Wednesday, June 3, 2009

QHSR Information Collection Request

Yesterday, DHS posted another information collection request (ICR) in the Federal Register. ICR’s are a required part of the justification process for a federal agency to collect information from the private sector. I frequently post quick notes about such ICR’s that might affect the chemical security community, just to share the information. This ICR requires a bit more explanation. The 9/11 Commission Implementation Act required the Department to emulate the Department of Defense and conduct a Quadrennial Review (Quadrennial Homeland Security Review) to ensure that the Department is adequately keeping their programs directed at the most important threats to Homeland Security. This is intended to be a wide ranging review of current threats, programs, agencies, regulations. DHS is supposed to include the views of internal agencies, other Departments, state and local governments and private sector stakeholders in this review. This would be a daunting task for any agency, but especially so for a new department of the size of DHS that is still trying to meld a wide variety of agencies into an integrated tool to defend the homeland against terrorist attacks and natural disasters. Rather than complain about how hard it will be to get all of these stake holders to sit down (even in working groups) and look at the wide range of problems the Department is required to deal with, DHS took a page from the NPPD play book and is developing an on-line tool to provide an organized discussion medium to take and sort input into a meaningful information exchange. Here is how the Federal Register notice describes the tool (74 FR 26410):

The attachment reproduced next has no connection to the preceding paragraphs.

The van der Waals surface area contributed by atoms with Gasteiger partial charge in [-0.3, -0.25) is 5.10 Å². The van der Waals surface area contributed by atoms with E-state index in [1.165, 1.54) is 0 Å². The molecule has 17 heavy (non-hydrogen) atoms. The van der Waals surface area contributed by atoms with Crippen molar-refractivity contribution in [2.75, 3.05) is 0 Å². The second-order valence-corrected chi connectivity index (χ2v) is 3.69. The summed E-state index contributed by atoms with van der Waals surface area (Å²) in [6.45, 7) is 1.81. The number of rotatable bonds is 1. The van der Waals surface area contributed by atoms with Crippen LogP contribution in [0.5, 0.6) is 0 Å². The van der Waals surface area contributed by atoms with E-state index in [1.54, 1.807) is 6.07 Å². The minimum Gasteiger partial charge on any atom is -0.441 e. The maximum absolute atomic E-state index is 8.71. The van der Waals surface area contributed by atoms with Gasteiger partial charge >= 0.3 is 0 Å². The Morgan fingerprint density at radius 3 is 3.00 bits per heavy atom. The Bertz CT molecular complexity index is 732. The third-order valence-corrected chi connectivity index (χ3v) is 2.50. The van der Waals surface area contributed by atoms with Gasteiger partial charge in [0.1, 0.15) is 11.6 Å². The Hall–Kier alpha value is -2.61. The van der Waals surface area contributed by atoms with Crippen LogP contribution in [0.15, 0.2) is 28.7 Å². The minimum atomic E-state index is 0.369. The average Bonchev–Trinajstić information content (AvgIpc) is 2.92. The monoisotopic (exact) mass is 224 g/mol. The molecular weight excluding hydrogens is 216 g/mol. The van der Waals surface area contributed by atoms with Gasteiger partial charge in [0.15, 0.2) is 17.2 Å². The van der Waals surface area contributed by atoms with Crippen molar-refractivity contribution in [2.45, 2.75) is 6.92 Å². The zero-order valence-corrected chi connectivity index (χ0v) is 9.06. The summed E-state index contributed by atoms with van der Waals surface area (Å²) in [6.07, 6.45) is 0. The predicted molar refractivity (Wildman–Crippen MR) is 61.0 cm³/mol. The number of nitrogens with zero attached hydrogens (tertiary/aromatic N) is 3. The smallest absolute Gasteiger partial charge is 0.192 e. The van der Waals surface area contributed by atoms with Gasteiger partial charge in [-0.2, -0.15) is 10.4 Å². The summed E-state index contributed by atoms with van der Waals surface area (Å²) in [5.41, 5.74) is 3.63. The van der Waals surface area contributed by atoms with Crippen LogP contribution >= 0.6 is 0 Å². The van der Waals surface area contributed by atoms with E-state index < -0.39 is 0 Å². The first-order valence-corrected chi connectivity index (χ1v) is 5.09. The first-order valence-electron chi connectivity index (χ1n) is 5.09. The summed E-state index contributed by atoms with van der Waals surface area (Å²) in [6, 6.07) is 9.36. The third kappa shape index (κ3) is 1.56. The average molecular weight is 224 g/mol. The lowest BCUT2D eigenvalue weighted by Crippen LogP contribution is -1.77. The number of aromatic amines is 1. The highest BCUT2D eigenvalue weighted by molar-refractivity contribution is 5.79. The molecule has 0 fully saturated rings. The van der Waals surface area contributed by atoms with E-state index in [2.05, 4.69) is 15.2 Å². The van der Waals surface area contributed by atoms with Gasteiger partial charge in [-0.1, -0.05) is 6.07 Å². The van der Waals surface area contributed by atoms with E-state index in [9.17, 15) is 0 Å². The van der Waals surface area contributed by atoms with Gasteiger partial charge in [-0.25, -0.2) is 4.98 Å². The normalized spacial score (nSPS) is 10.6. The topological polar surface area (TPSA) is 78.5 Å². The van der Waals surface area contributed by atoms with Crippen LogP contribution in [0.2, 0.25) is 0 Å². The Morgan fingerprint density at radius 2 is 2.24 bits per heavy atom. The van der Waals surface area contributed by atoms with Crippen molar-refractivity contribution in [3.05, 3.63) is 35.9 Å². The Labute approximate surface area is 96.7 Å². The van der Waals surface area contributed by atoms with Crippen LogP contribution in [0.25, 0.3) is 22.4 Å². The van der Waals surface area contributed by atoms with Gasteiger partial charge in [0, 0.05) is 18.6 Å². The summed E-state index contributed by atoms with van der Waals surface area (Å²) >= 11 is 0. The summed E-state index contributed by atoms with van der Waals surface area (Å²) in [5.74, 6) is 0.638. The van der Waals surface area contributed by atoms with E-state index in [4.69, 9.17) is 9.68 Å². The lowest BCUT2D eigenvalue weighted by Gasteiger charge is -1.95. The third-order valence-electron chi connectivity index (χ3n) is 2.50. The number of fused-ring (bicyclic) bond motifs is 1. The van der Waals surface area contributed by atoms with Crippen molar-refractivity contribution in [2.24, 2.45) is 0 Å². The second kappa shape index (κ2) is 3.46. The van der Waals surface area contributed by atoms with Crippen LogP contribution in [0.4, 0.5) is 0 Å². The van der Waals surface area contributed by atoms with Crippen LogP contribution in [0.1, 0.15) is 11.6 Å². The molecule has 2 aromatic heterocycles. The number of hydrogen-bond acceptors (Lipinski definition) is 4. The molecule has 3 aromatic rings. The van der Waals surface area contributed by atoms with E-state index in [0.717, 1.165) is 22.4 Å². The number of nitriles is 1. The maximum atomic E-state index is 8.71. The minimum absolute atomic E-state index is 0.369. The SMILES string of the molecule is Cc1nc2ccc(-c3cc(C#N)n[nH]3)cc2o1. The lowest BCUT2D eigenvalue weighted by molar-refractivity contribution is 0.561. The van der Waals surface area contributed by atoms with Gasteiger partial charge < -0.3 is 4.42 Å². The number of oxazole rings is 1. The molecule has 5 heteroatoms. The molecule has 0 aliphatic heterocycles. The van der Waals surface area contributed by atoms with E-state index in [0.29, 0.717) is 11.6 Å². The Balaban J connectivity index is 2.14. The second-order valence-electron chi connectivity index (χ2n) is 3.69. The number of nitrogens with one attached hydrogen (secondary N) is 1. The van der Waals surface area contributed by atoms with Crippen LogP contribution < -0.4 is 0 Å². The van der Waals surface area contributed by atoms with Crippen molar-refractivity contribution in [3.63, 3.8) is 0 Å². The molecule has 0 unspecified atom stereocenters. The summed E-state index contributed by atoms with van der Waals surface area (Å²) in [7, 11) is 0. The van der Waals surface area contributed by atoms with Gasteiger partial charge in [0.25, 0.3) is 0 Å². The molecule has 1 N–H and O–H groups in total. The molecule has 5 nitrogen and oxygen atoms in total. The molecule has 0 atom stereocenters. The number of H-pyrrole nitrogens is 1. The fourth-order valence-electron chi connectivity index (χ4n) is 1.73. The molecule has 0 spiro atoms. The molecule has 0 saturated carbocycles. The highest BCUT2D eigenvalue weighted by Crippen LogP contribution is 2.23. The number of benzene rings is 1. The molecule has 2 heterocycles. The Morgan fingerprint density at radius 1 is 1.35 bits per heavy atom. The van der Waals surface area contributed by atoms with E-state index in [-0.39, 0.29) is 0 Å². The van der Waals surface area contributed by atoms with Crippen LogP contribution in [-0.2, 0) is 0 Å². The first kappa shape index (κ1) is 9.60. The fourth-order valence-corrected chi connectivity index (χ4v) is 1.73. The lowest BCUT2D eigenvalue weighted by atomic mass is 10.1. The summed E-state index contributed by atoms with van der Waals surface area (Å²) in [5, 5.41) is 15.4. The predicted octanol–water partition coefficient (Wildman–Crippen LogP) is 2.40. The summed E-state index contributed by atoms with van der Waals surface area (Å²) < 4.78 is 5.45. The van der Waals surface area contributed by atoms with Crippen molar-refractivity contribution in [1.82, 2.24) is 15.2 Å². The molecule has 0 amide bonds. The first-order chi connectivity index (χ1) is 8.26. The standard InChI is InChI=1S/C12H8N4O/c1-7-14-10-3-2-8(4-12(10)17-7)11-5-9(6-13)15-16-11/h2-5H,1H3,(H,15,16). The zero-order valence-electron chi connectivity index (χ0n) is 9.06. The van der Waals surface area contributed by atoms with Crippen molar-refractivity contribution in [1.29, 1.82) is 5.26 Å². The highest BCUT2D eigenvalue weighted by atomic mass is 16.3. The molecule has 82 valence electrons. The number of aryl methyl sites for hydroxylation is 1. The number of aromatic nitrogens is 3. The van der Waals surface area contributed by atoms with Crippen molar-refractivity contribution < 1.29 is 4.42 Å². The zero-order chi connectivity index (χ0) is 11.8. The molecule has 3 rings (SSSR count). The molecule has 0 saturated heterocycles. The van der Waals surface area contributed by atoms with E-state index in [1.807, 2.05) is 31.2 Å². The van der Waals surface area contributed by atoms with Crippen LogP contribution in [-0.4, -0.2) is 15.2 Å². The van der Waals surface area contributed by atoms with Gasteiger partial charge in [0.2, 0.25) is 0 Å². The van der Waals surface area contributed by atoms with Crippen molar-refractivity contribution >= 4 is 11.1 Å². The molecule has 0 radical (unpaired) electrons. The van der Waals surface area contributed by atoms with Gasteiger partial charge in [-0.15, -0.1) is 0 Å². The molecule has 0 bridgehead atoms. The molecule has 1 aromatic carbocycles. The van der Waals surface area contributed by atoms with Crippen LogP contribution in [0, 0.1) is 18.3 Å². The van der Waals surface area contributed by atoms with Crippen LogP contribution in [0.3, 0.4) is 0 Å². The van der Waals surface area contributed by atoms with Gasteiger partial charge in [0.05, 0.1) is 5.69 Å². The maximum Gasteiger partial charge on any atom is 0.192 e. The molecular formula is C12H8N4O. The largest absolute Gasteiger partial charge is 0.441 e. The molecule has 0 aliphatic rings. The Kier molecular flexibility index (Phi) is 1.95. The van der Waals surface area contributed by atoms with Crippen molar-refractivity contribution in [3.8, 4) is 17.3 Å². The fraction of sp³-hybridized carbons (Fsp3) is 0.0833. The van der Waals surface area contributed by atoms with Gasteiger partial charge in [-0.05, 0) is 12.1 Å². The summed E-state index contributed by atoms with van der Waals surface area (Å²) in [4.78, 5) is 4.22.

“A national dialogue platform will be created and hosted to engage homeland security stakeholders around the compelling questions, ideas, or concepts that emerge through the QHSR process. The dialogue platform is based on the principle of radical scalability: The more feedback that is received, the more clearly sorted participants' preferences and priorities become. In a national dialogue, users can submit their best ideas, refine them in open discussion, and use simple rating and tagging features to identify the most popular ideas and important overarching themes. The platform can host multiple simultaneous dialogues, and dynamically pose new questions, so that DHS can repeatedly ‘pulse’ participants over a three-month timeframe.”
Talk about the government implementing a Web 2.0 application; this sounds like one of the potentially most innovative uses of on-line technology since Al Gore developed the internet. As more information becomes available, I’ll certainly pass it along. I am also actively soliciting readers to do the same. This is BIG.

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